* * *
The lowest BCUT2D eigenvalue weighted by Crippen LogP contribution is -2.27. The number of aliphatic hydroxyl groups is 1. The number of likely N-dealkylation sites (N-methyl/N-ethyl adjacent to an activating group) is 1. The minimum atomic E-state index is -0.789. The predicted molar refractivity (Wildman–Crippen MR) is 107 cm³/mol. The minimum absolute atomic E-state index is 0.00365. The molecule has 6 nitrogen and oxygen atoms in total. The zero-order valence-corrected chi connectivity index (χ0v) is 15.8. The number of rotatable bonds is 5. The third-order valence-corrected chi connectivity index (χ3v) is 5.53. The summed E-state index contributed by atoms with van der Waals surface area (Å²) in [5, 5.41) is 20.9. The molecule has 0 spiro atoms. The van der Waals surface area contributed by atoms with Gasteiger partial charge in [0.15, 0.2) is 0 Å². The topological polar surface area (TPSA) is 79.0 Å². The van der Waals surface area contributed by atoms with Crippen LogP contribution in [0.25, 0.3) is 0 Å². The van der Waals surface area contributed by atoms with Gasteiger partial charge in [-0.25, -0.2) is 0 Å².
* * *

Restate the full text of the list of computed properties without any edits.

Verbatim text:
The lowest BCUT2D eigenvalue weighted by Crippen LogP contribution is -2.27. The number of aliphatic hydroxyl groups is 1. The number of likely N-dealkylation sites (N-methyl/N-ethyl adjacent to an activating group) is 1. The minimum atomic E-state index is -0.789. The predicted molar refractivity (Wildman–Crippen MR) is 107 cm³/mol. The minimum absolute atomic E-state index is 0.00365. The molecule has 6 nitrogen and oxygen atoms in total. The zero-order valence-corrected chi connectivity index (χ0v) is 15.8. The number of rotatable bonds is 5. The third-order valence-corrected chi connectivity index (χ3v) is 5.53. The summed E-state index contributed by atoms with van der Waals surface area (Å²) in [5, 5.41) is 20.9. The molecule has 0 spiro atoms. The van der Waals surface area contributed by atoms with Gasteiger partial charge in [0.15, 0.2) is 0 Å². The topological polar surface area (TPSA) is 79.0 Å². The van der Waals surface area contributed by atoms with Crippen LogP contribution in [0.25, 0.3) is 0 Å². The van der Waals surface area contributed by atoms with Gasteiger partial charge in [-0.25, -0.2) is 0 Å².